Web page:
While displacement has emerged as a keyword across research in historical, anthropological, geographical, and cultural studies, as well as in fields of migration, urban and rural development, and memory or heritage, inter-disciplinary dialogues are often rare. In this conference, we intend to bring together different disciplinary perspectives and empirical case studies, to think about what the modalities of displacement in contemporary South Asia can be. We think of physical displacement (e.g. in migration studies), ideological displacement (e.g. in anthropological discussions about the politics of belonging), emotional displacement (e.g. in considerations of the ‘unheimlich’ in cultural studies), economic displacement (e.g. in studies of land issues and dispossession), and aesthetic displacement (e.g. in urban geography). The panels of the conference will be organised to produce interdisciplinary conversations on these different and overlapping modalities of displacement, providing a platform for established and emerging researchers to connect and share insights.

This two-day conference is organised in the context of the projects Postcolonial Displacements: Migration, Narratives and Place-Making in South Asia (LIAS/CA-DS) and Rerouting Relations (IIAS) at Leiden University. We particularly welcome submissions that address perspectives from urban peripheries, rural hinterlands, borderlands, transnational contexts, and the margins of national imaginations. Apart from a select set of panels dedicated to the modalities of displacement, we will also host a workshop at IIAS (upon invitation) on residential segregation and religious politics. Furthermore we invite presentations based on audio-visual materials, such as films or art works.

Send your abstracts (300 words) to:, along with key-words, a short bio, contact details, and, if applicable, information about the duration and nature of the audio-visual materials.

Deadline for submissions: 22 January, 2018.  

Selection: Mid February 2018 (tentative).

Funding: Very limited partial funding is available for a small number of participants.


Dr. Erik de Maaker, Department of Cultural Anthropology and Development Sociology (CA-DS), Leiden University.

Dr. Sanjukta Sunderason, Leiden Institute for Area Studies (LIAS), Leiden University.

Dr. Sanderien Verstappen (coordinator), Leiden Institute for Area Studies (LIAS), Leiden University, fellow at the International Institute for Asian Studies (IIAS), Leiden.

Wednesday, November 15, 2017

Funded UK - US Early Career Research Collaboration Workshop,10th–Sunday 11th February 2018, USA

Saturday 10th–Sunday 11th February 2018
136 Irving Street, Cambridge, Massachusetts, USA

Call For Applications:

The British Academy, in collaboration with the American Academy of Arts & Sciences and the American Philosophical Society, is inviting applications for early career researchers in the humanities and social sciences to attend a research collaboration workshop on the broad theme of violence. The workshop format will enable the exchange of ideas across disciplinary as well as national boundaries with the aim to help create and build exchange, cooperation and partnership between the researchers attending in the short- and long-term.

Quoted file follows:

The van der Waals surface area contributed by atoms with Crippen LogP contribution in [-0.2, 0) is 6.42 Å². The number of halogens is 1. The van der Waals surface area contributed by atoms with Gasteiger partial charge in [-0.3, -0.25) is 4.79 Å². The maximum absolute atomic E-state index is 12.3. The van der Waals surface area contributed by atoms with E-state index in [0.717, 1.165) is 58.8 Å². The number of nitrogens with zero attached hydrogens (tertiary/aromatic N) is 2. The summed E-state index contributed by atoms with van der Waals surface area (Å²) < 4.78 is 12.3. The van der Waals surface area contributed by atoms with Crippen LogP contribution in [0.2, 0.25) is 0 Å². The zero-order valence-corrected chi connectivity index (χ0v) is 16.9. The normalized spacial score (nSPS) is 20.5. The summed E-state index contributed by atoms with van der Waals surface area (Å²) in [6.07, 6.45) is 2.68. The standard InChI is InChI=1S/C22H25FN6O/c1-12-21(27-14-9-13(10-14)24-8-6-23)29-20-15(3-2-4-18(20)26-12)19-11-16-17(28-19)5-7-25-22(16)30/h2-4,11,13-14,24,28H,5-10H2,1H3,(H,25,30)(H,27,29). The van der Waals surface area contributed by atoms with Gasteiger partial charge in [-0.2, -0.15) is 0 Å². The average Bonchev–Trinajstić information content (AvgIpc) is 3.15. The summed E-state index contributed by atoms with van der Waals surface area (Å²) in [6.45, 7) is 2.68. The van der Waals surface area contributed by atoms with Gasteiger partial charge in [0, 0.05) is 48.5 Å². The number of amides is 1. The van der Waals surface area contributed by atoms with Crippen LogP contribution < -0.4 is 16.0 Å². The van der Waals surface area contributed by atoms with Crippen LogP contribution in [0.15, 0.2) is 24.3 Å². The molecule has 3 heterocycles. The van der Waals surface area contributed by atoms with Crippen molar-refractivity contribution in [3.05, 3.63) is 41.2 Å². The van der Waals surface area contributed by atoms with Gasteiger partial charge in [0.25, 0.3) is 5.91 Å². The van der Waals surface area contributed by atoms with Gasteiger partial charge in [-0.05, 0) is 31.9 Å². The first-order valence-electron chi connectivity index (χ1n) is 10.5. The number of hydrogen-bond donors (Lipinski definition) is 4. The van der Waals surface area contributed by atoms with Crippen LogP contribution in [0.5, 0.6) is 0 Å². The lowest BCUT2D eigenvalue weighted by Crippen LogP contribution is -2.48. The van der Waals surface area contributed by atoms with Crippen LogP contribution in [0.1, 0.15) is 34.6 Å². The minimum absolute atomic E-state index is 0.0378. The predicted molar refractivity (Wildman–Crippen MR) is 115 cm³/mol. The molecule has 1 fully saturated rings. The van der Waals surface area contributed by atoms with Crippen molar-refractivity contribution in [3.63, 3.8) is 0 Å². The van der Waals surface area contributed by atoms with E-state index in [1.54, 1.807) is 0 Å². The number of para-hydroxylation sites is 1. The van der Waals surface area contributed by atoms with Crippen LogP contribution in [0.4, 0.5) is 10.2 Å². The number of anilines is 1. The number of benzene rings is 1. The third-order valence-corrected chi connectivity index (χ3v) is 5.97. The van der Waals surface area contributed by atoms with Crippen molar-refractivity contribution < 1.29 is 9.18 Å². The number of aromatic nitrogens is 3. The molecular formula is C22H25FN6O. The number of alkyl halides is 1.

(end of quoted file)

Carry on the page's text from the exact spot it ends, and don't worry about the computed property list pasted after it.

Purpose and Focus
Violence is a near ever-present reality for much of humanity, but there are significant limits to how narratives and experiences of violence are understood in the public imagination and policy process. This workshop will investigate how violence is defined and conceptualised by fostering an interdisciplinary discussion of some key themes related to our understanding of violence, and considering the implications for research and policy engagement.

Some seed funding will be made available at the end of the workshop to support collaborations between UK and US scholars on a competitive basis for research proposals formulated by participants, which will be presented in a group session on the final afternoon of the workshop. This funding is only one of the ways in which the Academy will provide mechanisms for participants to continue the conversations and research ideas developed through the workshop and of course the participants will be welcome to discuss and collaborate outside any Academy support.

The Workshop
The workshop will take place in Boston from 10th–11th February 2018. The British Academy will meet the costs for travel, accommodation and subsistence for all participants over the course of the workshop. 

Application Process
Applicants should provide a CV which should not exceed two sides of paper. Applicants are also asked to provide a justification (not exceeding two sides of paper) explaining:

  • Why they are interested in violence based on their research and/or teaching areas;
  • What disciplinary and interdisciplinary skills and/or experience they would contribute to the workshop; and,
  • How the workshop could help to develop their own research and career development.

Applications should be sent to no later than 5pm (GMT) on Wednesday 6 December.

Contact Info: 
Christina Moorhouse
Contact Email:

Friday, November 10, 2017

Funded International Conference on Translating Feminism: Multi-disciplinary Perspectives on Text, Place and Agency- 13-15 June 2018-University of Glasgow, United Kingdom

Organised by the Leverhulme Trust International Network